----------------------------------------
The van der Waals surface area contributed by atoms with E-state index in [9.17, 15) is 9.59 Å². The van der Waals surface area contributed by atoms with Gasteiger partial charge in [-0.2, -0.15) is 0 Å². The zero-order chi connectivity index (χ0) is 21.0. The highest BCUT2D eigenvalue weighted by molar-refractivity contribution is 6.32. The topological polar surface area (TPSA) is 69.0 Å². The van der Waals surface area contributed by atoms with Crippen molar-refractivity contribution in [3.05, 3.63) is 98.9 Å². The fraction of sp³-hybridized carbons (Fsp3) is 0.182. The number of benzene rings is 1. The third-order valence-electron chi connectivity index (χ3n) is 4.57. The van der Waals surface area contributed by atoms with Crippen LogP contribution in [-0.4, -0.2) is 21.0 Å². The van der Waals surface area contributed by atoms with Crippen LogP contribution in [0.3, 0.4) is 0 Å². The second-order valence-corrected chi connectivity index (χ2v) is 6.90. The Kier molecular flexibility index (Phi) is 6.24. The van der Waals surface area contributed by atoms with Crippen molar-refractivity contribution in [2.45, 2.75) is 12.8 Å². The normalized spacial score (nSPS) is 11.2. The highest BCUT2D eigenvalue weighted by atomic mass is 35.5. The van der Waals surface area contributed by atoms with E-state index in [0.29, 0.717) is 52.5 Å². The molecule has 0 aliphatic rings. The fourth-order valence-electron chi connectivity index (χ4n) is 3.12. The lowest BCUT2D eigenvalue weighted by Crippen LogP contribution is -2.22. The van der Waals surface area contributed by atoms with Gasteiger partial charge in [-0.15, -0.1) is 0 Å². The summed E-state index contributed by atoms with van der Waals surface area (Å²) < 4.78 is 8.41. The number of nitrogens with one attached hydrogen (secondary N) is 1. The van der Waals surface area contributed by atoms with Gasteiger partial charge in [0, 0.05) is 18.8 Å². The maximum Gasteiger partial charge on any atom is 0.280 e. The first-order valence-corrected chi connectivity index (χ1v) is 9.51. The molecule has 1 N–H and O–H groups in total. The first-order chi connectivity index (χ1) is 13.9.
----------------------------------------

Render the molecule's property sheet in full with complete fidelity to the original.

The van der Waals surface area contributed by atoms with E-state index in [9.17, 15) is 9.59 Å². The van der Waals surface area contributed by atoms with Gasteiger partial charge in [-0.2, -0.15) is 0 Å². The zero-order chi connectivity index (χ0) is 21.0. The highest BCUT2D eigenvalue weighted by molar-refractivity contribution is 6.32. The topological polar surface area (TPSA) is 69.0 Å². The van der Waals surface area contributed by atoms with Crippen molar-refractivity contribution in [3.05, 3.63) is 98.9 Å². The fraction of sp³-hybridized carbons (Fsp3) is 0.182. The number of benzene rings is 1. The third-order valence-electron chi connectivity index (χ3n) is 4.57. The van der Waals surface area contributed by atoms with Crippen LogP contribution in [-0.4, -0.2) is 21.0 Å². The van der Waals surface area contributed by atoms with Crippen LogP contribution in [0.3, 0.4) is 0 Å². The second-order valence-corrected chi connectivity index (χ2v) is 6.90. The Kier molecular flexibility index (Phi) is 6.24. The van der Waals surface area contributed by atoms with Crippen molar-refractivity contribution in [2.45, 2.75) is 12.8 Å². The normalized spacial score (nSPS) is 11.2. The highest BCUT2D eigenvalue weighted by atomic mass is 35.5. The van der Waals surface area contributed by atoms with E-state index in [0.29, 0.717) is 52.5 Å². The molecule has 0 aliphatic rings. The fourth-order valence-electron chi connectivity index (χ4n) is 3.12. The lowest BCUT2D eigenvalue weighted by Crippen LogP contribution is -2.22. The van der Waals surface area contributed by atoms with Gasteiger partial charge in [-0.15, -0.1) is 0 Å². The summed E-state index contributed by atoms with van der Waals surface area (Å²) < 4.78 is 8.41. The number of nitrogens with one attached hydrogen (secondary N) is 1. The van der Waals surface area contributed by atoms with Gasteiger partial charge in [0, 0.05) is 18.8 Å². The maximum Gasteiger partial charge on any atom is 0.280 e. The first-order valence-corrected chi connectivity index (χ1v) is 9.51. The molecule has 1 N–H and O–H groups in total. The first-order chi connectivity index (χ1) is 13.9.